I first heard about the concept of dipping wood ear mushrooms in chocolate on one of the wild food groups I’m a part of on Facebook. A successful forager brought home their wood ear mushrooms, and turned to the group for advice in cooking. In the midst of suggestions for soup, stir-fry and salads was a suggestion that seemed so out of place, I read it several times. I really liked the idea, but I had just read an article talking about the prevalence of trolls in mushrooming groups, and I really didn’t want to embarrass myself and fall into a trolls trap. I scoured the internet, searching for “chocolate” “wood ear” and other terms, but to no avail. If this was an earnest suggestion, there was little evidence on the internet to back it up-so I decided to experiment, and if the results were favorable, I would leave documentation to the next person searching for fungi and sweets.
I contacted the person who had originally suggested the combination- Hadley W.- who seemed genuine and not very troll-like at all in his advice for the chocolate-covered treats. I also started to read descriptions of wood ear mushrooms that commented on the fungi’s lack of strong flavor and chewy, jellied texture. It seemed possible, that if you could instill enough of a pleasant flavor in the mushrooms, the texture dipped in chocolate would be fun and delicious. I also learned a little about the nutritional and medicinal properties of wood ear- they are high in fiber and protein, relatively low in calories, fat, and salt, and completely free of sugar. They contain healthy amounts of riboflavin (B2) and iron, as well as contain blood thinning compounds (because of that, if you are on some medications you should not consume wood ears).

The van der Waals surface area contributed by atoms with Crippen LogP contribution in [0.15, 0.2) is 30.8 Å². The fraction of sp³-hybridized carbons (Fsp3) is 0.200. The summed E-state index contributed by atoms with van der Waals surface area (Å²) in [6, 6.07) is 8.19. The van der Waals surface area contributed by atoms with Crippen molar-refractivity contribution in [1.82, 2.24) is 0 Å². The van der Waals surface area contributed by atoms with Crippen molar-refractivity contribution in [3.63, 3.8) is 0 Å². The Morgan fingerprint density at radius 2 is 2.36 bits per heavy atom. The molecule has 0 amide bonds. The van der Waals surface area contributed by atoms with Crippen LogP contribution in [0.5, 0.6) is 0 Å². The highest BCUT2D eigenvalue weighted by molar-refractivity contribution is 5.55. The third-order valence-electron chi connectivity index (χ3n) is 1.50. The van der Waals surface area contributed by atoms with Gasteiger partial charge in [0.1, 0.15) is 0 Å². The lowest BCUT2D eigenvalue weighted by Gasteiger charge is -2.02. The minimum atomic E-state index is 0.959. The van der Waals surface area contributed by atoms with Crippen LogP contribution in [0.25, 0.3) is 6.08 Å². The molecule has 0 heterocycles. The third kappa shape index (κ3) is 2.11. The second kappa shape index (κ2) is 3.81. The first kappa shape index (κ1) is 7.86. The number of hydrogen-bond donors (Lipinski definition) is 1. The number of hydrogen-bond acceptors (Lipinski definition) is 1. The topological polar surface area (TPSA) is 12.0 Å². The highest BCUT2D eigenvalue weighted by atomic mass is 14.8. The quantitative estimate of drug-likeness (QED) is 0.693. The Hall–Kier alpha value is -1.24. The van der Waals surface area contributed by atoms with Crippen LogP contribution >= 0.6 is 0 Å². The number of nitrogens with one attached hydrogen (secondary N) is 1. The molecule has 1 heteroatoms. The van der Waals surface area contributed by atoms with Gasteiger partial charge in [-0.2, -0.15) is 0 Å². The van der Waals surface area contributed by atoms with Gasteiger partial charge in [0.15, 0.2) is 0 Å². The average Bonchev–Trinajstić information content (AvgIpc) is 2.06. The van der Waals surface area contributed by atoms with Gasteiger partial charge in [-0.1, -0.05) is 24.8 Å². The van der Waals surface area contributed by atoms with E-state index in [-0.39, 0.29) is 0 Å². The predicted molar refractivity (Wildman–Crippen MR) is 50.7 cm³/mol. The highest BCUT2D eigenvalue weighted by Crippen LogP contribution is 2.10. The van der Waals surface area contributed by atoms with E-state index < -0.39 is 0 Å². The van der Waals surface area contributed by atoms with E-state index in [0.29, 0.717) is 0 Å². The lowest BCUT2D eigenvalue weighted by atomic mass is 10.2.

Wood ear mushrooms can be found in stores (most reliably your Asian grocery store, or even on Amazon), sometimes fresh, sometimes only dried. If you end up purchasing the dried mushrooms, keep in mind that they will increase to 3 or 4 times their weight in water, so while this recipe calls for 6 oz of fresh mushrooms, a pound or a little more of dried mushrooms will be enough. and can also be foraged in the fall, spring and warmer parts of winter. They are found on dead hardwood trees, and have softer, velvety outer surfaces that are smooth and shiny on the inside. Sometimes they will be lighter, and more brown or purple than the ones I’ve got. Although there are some mushrooms that look similar, none are poisonous. The two indicators to determine that what you have is a wood ear, and not an imposter, are the edges (which on a wood ear should be very thin) and the squish factor (although wood ears seem very jellied and squish like, unlike the imposters if you try compress them there is little give). Of course as always take cautions when foraging wild mushrooms, and eat what you find at your own risk.
Whether store-bought or wilderness foraged, it is important to cook mushrooms to remove any bacteria or dirt clinging to the mushrooms. Since we don’t really want our mushrooms very cooked, a 3 minute boiling time will kill off most of the unwanted microorganisms, while leaving your mushrooms raw tasting with a springy texture. The next step is to soak your mushrooms in juice for several hours (I leave mine over night). I’ve tried this with both orange and cranberry juice, and they were both delicious! In the end I made the recipe with cranberry juice, primarily because it’s close to Christmas time and the cranberries felt more festive- but if you like orange, use orange juice! You really can’t go wrong either way.